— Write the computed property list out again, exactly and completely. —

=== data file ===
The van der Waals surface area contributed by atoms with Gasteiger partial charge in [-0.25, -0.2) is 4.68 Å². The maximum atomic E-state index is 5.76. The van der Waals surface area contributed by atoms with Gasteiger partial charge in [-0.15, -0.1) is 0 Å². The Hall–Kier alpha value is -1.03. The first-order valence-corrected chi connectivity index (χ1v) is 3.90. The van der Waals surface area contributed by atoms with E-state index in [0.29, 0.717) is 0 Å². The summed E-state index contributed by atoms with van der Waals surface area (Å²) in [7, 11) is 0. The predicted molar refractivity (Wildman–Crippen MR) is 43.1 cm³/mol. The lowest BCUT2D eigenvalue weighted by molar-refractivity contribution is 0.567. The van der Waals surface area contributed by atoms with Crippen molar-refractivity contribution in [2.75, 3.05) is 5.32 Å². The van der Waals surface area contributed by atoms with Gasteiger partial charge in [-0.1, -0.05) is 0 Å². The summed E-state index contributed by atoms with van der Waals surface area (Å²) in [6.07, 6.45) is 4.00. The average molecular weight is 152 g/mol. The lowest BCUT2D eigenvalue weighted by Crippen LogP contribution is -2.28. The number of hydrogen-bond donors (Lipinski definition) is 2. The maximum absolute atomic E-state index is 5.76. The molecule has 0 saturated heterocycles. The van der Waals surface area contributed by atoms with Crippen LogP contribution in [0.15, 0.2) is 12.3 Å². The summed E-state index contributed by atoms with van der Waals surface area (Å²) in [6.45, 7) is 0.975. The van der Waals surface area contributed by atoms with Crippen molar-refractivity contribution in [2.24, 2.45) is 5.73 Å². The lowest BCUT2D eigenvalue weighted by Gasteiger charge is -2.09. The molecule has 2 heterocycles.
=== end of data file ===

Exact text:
The van der Waals surface area contributed by atoms with Gasteiger partial charge in [-0.25, -0.2) is 4.68 Å². The maximum atomic E-state index is 5.76. The van der Waals surface area contributed by atoms with Gasteiger partial charge in [-0.15, -0.1) is 0 Å². The Hall–Kier alpha value is -1.03. The first-order valence-corrected chi connectivity index (χ1v) is 3.90. The van der Waals surface area contributed by atoms with E-state index in [0.29, 0.717) is 0 Å². The summed E-state index contributed by atoms with van der Waals surface area (Å²) in [7, 11) is 0. The predicted molar refractivity (Wildman–Crippen MR) is 43.1 cm³/mol. The lowest BCUT2D eigenvalue weighted by molar-refractivity contribution is 0.567. The van der Waals surface area contributed by atoms with Crippen molar-refractivity contribution in [2.75, 3.05) is 5.32 Å². The van der Waals surface area contributed by atoms with Gasteiger partial charge in [-0.1, -0.05) is 0 Å². The summed E-state index contributed by atoms with van der Waals surface area (Å²) in [6.07, 6.45) is 4.00. The average molecular weight is 152 g/mol. The lowest BCUT2D eigenvalue weighted by Crippen LogP contribution is -2.28. The number of hydrogen-bond donors (Lipinski definition) is 2. The maximum absolute atomic E-state index is 5.76. The molecule has 0 saturated heterocycles. The van der Waals surface area contributed by atoms with Crippen LogP contribution in [0.15, 0.2) is 12.3 Å². The summed E-state index contributed by atoms with van der Waals surface area (Å²) in [6.45, 7) is 0.975. The van der Waals surface area contributed by atoms with Crippen molar-refractivity contribution in [2.24, 2.45) is 5.73 Å². The lowest BCUT2D eigenvalue weighted by Gasteiger charge is -2.09. The molecule has 2 heterocycles.